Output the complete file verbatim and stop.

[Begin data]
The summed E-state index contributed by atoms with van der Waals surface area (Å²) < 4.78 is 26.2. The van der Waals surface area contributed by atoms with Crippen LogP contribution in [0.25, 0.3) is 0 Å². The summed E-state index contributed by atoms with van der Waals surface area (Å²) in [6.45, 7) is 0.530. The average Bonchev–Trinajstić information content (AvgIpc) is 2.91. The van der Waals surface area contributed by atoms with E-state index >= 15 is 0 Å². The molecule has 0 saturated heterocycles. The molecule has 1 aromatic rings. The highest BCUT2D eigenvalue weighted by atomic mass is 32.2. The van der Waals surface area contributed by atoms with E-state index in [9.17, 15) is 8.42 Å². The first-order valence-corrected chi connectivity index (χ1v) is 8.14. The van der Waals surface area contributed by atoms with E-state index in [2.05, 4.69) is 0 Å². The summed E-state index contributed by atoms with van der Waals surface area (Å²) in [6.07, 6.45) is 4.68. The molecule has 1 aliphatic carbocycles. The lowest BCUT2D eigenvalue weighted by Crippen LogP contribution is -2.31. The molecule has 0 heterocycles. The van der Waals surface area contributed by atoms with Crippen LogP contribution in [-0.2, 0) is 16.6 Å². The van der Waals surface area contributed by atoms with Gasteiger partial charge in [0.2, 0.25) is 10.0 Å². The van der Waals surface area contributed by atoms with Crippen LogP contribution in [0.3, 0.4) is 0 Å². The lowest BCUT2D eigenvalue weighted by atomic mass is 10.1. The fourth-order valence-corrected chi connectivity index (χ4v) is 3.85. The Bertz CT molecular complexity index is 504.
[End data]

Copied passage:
The summed E-state index contributed by atoms with van der Waals surface area (Å²) < 4.78 is 26.2. The van der Waals surface area contributed by atoms with Crippen LogP contribution in [0.25, 0.3) is 0 Å². The summed E-state index contributed by atoms with van der Waals surface area (Å²) in [6.45, 7) is 0.530. The average Bonchev–Trinajstić information content (AvgIpc) is 2.91. The van der Waals surface area contributed by atoms with E-state index >= 15 is 0 Å². The molecule has 0 saturated heterocycles. The molecule has 1 aromatic rings. The highest BCUT2D eigenvalue weighted by atomic mass is 32.2. The van der Waals surface area contributed by atoms with E-state index in [9.17, 15) is 8.42 Å². The first-order valence-corrected chi connectivity index (χ1v) is 8.14. The van der Waals surface area contributed by atoms with E-state index in [2.05, 4.69) is 0 Å². The summed E-state index contributed by atoms with van der Waals surface area (Å²) in [6.07, 6.45) is 4.68. The molecule has 1 aliphatic carbocycles. The lowest BCUT2D eigenvalue weighted by Crippen LogP contribution is -2.31. The molecule has 0 heterocycles. The van der Waals surface area contributed by atoms with Crippen LogP contribution in [-0.2, 0) is 16.6 Å². The van der Waals surface area contributed by atoms with Gasteiger partial charge in [0.2, 0.25) is 10.0 Å². The van der Waals surface area contributed by atoms with Crippen LogP contribution in [0.3, 0.4) is 0 Å². The lowest BCUT2D eigenvalue weighted by atomic mass is 10.1. The fourth-order valence-corrected chi connectivity index (χ4v) is 3.85. The Bertz CT molecular complexity index is 504.